What most don't realize is that when you get an error, their is a collection behind that (there may be multiple errors).  Error 3156 is the first error that the ODBC driver rasies.  It then rasies other errors and fills the collection.

  When working in VBA with ODBC, if you only look at the first error, all you'll see is the 3156.  That doesn't give you anything specific to go on.  So you need to modify your error trapping code to this:

DeleteData_Error:
    MsgBox "Error " & Err.Number & " (" & Err.Description & ") in procedure DeleteData of Module modFunctions"
     If Err.Number = 3156 Then
         Dim errX As DAO.Error

        If Errors.Count > 1 Then
        For Each errX In DAO.Errors
         Debug.Print "ODBC Error"
         Debug.Print errX.Number
         Debug.Print errX.Description
      Next errX
   Else
      Debug.Print "VBA Error"
      Debug.Print Err.Number
      Debug.Print Err.Description
   End If
   Resume Exit_function

End Sub

  However after looking at your code again and the others comments, it appears I missed the point of your question.

  To me, generic error handing code at the end of a procedure should be for the unexpected errors.   Some include more specific cases.  For example, you issue a DoCmd.OpenReport and the user cancels, which will raise a 2156 error, so you'll see something like this:

DeleteData_Error:
   Select Case Err.Number

   Case 2156
       Resume Next

  Case Else
    MsgBox "Error " & Err.Number & " (" & Err.Description & ") in procedure DeleteData of Module modFunctions"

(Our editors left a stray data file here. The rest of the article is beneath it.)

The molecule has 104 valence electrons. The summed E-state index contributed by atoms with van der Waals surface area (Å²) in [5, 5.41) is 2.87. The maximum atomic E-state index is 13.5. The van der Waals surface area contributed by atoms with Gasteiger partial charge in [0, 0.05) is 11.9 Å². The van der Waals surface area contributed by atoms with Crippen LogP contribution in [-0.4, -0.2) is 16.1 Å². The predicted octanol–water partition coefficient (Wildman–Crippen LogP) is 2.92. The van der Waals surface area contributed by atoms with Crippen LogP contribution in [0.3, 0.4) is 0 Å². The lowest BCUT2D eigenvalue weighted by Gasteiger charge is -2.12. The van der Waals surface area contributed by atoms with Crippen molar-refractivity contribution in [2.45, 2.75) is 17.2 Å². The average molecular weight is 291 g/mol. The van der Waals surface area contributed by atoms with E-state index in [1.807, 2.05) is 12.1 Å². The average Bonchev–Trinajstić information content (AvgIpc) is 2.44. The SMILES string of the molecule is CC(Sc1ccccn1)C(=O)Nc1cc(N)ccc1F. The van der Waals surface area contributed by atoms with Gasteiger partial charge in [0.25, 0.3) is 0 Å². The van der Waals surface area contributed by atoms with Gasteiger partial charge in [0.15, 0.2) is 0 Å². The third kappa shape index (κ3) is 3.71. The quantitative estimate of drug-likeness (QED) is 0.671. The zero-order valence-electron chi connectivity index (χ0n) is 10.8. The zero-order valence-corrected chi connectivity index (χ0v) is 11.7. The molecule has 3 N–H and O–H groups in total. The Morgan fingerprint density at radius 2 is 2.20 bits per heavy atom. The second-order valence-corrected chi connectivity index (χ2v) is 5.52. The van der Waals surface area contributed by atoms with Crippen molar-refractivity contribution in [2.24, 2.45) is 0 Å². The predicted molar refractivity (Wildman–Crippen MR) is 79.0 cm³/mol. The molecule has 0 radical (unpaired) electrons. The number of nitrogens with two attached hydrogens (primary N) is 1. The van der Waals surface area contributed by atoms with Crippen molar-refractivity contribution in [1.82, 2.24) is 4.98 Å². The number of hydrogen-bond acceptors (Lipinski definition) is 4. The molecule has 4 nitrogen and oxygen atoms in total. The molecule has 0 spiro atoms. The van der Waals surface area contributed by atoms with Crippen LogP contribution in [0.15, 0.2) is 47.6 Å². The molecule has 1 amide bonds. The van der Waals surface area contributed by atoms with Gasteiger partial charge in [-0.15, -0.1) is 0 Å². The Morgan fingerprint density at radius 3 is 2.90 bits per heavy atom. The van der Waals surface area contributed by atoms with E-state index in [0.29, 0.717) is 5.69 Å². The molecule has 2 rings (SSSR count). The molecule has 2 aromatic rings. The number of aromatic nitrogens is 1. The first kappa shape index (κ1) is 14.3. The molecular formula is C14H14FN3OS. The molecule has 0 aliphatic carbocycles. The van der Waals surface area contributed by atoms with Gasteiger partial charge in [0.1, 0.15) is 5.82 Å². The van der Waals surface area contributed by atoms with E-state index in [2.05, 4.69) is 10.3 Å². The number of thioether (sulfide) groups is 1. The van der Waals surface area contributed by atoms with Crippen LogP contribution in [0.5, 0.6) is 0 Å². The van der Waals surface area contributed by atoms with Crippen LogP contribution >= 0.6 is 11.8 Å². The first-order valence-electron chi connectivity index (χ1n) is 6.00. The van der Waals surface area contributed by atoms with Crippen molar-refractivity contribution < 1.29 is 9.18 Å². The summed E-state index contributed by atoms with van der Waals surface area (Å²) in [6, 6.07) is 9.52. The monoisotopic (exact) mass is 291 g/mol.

If Err.Number = 3156 Then
         Dim errX As DAO.Error

        If Errors.Count > 1 Then
        For Each errX In DAO.Errors
         Debug.Print "ODBC Error"
         Debug.Print errX.Number
         Debug.Print errX.Description
      Next errX
   Else
      Debug.Print "VBA Error"
      Debug.Print Err.Number
      Debug.Print Err.Description
   End If
   Resume Exit_function

   End Select

End Sub


  The problem with that is that in many cases, you may be running multiple reports (or operations) in the same code you might want different outcomes.  For example, a user canceling a delete log report is not allowed, so doing a "resume next" after that and continuing execution is the wrong thing to do. So you have two choices:

1. Use multiple error handlers:

   On Error Goto DeleteData_Error
   ' do some stuff

   ' Need to run the report
   On Error Goto Delete_Data_Report_Error
   DoCmd.OpenReport "DeleteReport"

   ' Switch back to the other error handler
   On Error Goto DeleteData_Error

   ' Continue doing more stuff.

Delete_Data_Exit:

  Exit Sub  



Delete_Data_Report_Error:
    Select Case err.number

    Case 2156
          MsgBox "You can't cancel the delete report"
          Resume

    End Select

DeleteData_Error:
    MsgBox "Error " & Err.Number & " (" & Err.Description & ") in procedure DeleteData of Module modFunctions"
     If Err.Number = 3156 Then
         Dim errX As DAO.Error

        If Errors.Count > 1 Then
        For Each errX In DAO.Errors
         Debug.Print "ODBC Error"
         Debug.Print errX.Number
         Debug.Print errX.Description
      Next errX
   Else
      Debug.Print "VBA Error"
      Debug.Print Err.Number
      Debug.Print Err.Description
   End If
   Resume Delete_Data_Exit

2. In-line error handling, which unfortunately VBA is not great at.

  Looks like this:

  On Error Goto 0
  Err = 0
  ' Attempt Delete of records
  CurrentDB().Execute "DELETE * FROM <table>", dbFailOnError
  If Err<>0 then
     ' What the heck happened? Do we need to do anything?
  End If

  ' Now do the insert.

  Those are the two approaches.  So in summary when working in a procedure, if you want to have different outcomes for the same error (exit procedure or carry on), then you must use multiple error handlers or use in-line error handling.

  Sorry for the examples above; they are not the best, but I am short on time at the moment.

Jim.


Karen SchaeferBI ANALYST

Author

Commented:
Thanks